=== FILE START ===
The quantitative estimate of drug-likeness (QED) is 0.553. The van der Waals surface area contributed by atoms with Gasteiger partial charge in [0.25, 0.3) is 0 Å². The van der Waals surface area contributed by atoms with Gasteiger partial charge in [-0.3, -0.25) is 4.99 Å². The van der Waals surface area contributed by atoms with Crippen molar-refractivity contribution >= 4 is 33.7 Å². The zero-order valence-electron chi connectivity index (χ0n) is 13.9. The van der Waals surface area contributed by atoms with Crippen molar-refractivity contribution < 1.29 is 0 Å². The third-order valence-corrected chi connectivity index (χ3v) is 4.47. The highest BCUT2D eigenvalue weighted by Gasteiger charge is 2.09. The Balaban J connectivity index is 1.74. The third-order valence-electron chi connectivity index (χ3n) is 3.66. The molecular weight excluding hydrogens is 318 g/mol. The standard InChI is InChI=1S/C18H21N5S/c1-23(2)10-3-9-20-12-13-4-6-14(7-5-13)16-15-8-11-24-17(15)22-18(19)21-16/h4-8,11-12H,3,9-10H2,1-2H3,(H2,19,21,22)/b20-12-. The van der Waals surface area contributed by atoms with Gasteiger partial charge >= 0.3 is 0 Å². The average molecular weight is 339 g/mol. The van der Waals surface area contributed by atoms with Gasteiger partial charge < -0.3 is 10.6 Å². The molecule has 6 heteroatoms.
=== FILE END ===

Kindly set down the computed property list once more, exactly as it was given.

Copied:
The quantitative estimate of drug-likeness (QED) is 0.553. The van der Waals surface area contributed by atoms with Gasteiger partial charge in [0.25, 0.3) is 0 Å². The van der Waals surface area contributed by atoms with Gasteiger partial charge in [-0.3, -0.25) is 4.99 Å². The van der Waals surface area contributed by atoms with Crippen molar-refractivity contribution >= 4 is 33.7 Å². The zero-order valence-electron chi connectivity index (χ0n) is 13.9. The van der Waals surface area contributed by atoms with Crippen molar-refractivity contribution < 1.29 is 0 Å². The third-order valence-corrected chi connectivity index (χ3v) is 4.47. The highest BCUT2D eigenvalue weighted by Gasteiger charge is 2.09. The Balaban J connectivity index is 1.74. The third-order valence-electron chi connectivity index (χ3n) is 3.66. The molecular weight excluding hydrogens is 318 g/mol. The standard InChI is InChI=1S/C18H21N5S/c1-23(2)10-3-9-20-12-13-4-6-14(7-5-13)16-15-8-11-24-17(15)22-18(19)21-16/h4-8,11-12H,3,9-10H2,1-2H3,(H2,19,21,22)/b20-12-. The van der Waals surface area contributed by atoms with Gasteiger partial charge >= 0.3 is 0 Å². The average molecular weight is 339 g/mol. The van der Waals surface area contributed by atoms with Gasteiger partial charge < -0.3 is 10.6 Å². The molecule has 6 heteroatoms.